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Tuesday, October 6, 2009


We can all agree that the interpretation of cognitive test scores mostly leads to decisions concerning the diagnosis, educational placement, and types of interventions used for children. Knowing this fact, it is absolutely necessary for us, as future school psychologists, to administer and score cognitive tests without any errors.

A recent study published in Psychology in the Schools (Graduate students’ administration and scoring errors on the Woodcock-Johnston III Tests of Cognitive Abilities, vol.46, issue 7, pgs. 650-657, July 2009) looked at the frequency and the types of errors that occurred during administration and scoring of Woodcock Johnston III Tests of Cognitive Abilities (WJ III COG). Data from 36 graduate students across 108 test records revealed a total of 500 errors across all records!!!! Three frequently occurring errors included the use of incorrect ceilings, failure to record errors, and failure to encircle the correct row for the total number correct.

Can we avoid making scoring errors on cognitive tests and if so how? Are these errors more likely to occur on WJ III or they happen regardless of the test used? Are we properly trained to administer cognitive tests? Do you think that wrong scores may result in some children being placed in the wrong settings?

And finally…What can our graduate programs do to ensure that we are all properly trained to administer cognitive tests?

Posted by Tjasa Korda.


SBartolozzi said...

There will always be room for error when giving cognitive tests, I don't think that is avoidable. However, as trained school psychologists, we should do everything in our power to make the test as accurate as possible.

I don't think the type of test matters; I think what matters is that we are especially careful when administering and scoring the test, instead of just trying to get it done. I feel that we had pretty significant practice on giving and scoring tests, but that we need to go over the directions and examples before giving them just to refresh. I also believe that we should utilize the manual to score the test as accurate as possible. I think that some people might think that they've done enough that they can do it by memory, but we should always double check.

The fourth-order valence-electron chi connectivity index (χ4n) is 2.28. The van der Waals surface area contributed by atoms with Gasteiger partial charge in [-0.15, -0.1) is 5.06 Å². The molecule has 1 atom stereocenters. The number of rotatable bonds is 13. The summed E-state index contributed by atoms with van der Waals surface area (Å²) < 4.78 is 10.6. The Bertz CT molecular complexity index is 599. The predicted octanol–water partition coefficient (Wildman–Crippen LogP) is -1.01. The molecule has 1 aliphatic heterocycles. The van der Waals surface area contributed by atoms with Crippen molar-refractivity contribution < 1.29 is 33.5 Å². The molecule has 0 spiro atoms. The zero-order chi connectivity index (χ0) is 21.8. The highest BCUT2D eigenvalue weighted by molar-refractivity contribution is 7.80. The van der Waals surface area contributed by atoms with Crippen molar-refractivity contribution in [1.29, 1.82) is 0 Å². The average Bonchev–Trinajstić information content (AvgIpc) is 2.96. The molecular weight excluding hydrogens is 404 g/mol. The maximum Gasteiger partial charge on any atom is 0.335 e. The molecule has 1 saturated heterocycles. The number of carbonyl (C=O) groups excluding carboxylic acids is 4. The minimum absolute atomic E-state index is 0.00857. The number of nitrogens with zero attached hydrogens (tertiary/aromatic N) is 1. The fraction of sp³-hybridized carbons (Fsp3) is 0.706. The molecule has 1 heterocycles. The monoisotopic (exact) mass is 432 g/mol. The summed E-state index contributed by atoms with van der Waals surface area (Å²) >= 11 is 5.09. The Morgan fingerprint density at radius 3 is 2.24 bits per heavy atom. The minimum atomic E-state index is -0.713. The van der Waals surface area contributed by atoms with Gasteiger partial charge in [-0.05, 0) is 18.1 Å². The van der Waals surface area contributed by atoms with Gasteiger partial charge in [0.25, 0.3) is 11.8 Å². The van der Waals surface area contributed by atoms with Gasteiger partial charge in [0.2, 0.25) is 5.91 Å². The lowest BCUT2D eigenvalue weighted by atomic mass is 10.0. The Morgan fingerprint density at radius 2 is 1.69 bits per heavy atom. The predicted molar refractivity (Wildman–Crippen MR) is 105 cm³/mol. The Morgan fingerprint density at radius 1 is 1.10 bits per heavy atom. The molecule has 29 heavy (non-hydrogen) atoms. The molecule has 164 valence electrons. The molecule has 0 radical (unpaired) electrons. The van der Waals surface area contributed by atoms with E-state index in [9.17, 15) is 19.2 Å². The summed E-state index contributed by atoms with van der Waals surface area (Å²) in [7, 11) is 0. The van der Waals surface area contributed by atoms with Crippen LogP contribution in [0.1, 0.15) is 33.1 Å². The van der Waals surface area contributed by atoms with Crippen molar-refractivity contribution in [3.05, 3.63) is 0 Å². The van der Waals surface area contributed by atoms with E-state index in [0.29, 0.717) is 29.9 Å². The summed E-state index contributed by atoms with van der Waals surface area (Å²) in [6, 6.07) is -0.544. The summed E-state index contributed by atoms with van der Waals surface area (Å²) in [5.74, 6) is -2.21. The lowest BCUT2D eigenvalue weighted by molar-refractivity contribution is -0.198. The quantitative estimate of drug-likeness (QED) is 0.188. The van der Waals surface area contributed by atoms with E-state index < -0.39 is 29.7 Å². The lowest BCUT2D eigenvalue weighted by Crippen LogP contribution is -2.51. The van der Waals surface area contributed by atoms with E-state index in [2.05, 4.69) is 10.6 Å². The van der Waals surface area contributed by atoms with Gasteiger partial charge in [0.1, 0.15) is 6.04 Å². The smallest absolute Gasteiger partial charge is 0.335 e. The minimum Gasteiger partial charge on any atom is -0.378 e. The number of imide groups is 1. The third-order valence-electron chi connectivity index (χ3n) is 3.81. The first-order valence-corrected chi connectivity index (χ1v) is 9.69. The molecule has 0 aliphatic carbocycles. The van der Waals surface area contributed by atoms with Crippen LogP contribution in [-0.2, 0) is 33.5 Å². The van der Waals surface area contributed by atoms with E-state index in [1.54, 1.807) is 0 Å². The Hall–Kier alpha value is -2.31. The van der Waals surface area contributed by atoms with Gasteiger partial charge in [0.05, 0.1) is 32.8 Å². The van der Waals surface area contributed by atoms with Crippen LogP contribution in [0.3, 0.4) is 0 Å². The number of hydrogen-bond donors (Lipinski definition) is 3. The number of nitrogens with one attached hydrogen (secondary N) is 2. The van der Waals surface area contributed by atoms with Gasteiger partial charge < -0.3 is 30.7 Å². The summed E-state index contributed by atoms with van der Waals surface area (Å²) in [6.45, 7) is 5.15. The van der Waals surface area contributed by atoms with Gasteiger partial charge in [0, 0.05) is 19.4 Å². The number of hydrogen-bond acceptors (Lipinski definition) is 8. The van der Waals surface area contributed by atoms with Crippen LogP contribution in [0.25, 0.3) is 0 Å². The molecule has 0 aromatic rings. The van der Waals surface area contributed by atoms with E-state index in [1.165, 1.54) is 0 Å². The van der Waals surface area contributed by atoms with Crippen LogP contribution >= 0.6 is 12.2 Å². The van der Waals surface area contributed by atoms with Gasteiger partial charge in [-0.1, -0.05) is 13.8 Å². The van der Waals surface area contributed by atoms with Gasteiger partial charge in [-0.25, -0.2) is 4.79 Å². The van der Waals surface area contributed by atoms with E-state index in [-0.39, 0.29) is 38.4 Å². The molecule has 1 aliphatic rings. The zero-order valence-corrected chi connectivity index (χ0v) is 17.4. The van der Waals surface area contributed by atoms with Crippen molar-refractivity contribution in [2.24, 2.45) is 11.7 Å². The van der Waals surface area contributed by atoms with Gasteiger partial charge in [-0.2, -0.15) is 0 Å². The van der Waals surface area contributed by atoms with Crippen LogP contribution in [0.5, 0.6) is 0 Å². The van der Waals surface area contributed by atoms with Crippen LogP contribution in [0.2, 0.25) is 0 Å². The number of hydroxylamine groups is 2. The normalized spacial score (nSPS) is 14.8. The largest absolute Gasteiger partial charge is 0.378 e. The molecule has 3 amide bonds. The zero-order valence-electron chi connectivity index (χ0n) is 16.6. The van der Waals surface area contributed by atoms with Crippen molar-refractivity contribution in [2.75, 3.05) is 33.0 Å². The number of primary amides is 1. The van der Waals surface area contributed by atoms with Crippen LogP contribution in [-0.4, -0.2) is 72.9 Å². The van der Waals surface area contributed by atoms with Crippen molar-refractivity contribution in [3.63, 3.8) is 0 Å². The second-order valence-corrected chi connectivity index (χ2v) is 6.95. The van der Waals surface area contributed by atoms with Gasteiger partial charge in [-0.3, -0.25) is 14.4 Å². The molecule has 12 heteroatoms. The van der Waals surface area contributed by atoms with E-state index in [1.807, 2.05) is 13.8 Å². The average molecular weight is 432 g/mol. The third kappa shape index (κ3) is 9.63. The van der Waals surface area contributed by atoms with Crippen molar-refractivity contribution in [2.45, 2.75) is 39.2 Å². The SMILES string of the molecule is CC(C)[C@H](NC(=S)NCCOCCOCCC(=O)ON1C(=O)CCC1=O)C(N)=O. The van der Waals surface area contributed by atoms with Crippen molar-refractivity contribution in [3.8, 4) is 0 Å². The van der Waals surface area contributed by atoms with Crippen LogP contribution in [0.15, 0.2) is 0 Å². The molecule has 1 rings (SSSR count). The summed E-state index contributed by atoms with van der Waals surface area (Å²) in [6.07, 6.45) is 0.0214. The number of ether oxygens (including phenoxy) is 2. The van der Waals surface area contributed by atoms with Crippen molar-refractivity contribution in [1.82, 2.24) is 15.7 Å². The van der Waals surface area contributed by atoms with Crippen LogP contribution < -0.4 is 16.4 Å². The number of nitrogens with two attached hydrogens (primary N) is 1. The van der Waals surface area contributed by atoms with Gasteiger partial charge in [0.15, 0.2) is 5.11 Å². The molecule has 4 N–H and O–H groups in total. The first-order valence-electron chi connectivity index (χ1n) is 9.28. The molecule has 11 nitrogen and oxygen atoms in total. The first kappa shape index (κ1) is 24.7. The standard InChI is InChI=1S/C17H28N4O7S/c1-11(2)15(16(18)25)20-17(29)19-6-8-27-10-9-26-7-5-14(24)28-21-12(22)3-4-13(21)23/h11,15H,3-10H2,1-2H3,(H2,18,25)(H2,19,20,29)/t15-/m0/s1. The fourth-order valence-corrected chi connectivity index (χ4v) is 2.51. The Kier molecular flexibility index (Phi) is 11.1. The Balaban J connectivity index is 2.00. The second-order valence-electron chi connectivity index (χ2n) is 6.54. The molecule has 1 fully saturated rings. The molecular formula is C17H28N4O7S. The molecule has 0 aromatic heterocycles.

Graduate programs cannot do much more than to have the students practice over and over giving and scoring the tests. In our program, I feel that the lab was a great way to get that done. I felt more comfortable giving the test on a peer first before going out and giving it to a student. I feel that the professors need to make sure that each person is comfortable with each test, which will definitely take a lot of time but will certainly be worth it in the end.

Courtney said...

I agree with Sue, in that some margin of error in test administration is unavoidable. I think the School Psychology program at NJCU did a great job of training us by first presenting us with theoretical basis and background information for each battery, alerting us to common errors made in administration, and then allowing us the much needed hands on experience of administering the tests amongst our cohorts. This alloted me the confidence and training necessary to appropriately administer the battery in real life situations. The more experience you have with a battery the less likely administration error will occur.

Roxane Nassirpour said...

As Sue and Courtney said, error is unavoidable. I believe that this underscores the importance of collecting a variety of data and NOT allowing test scores to make sole determination. You should be going into testing with a hypothesis about the child's ability based on teacher, student and parent interviews, as well as work samples.

Jessica S said...

As everyone said, error is a fact of testing. While we need to ensure the integrity and accuracy of the test, we also needn't get carried away. Confidence intervals are designed to account for error. Is the idea to get this all encompassing sacred IQ score, or is it to get a general picture of the child's overall functioning? If the latter is true, I think IQ scores should be taken with a grain of salt.

This is why a carefully prepared battery of tests is always in order so that we can get an accurate picture of strengths and weaknesses.

Tammarra R. Jones said...

We have been trained to use several resources to determine the best educational programs for children. One strategy for minimizing errors in evaluating tools is to have them scored in several ways. Many school districts have computer programs that score diagnostic tests. After tests are scored manually, they are checked with computer data. In addition, professionals who incorporate a "buddy- system" in checking work, usually find they have fewer errors.
The practice of administering tests and interpreting results has been helpful in school. I am though, learning about the art of administering tests to people, as I function in placement. As a young educator, I was trained well, and learned much in school. My more substantive training began though, when I was in the classroom, teaching children.
We can avoid most arithmetic, and administration errors easily enough. Our focus can then be on the interpretations of those results ,and on the recommendations we make.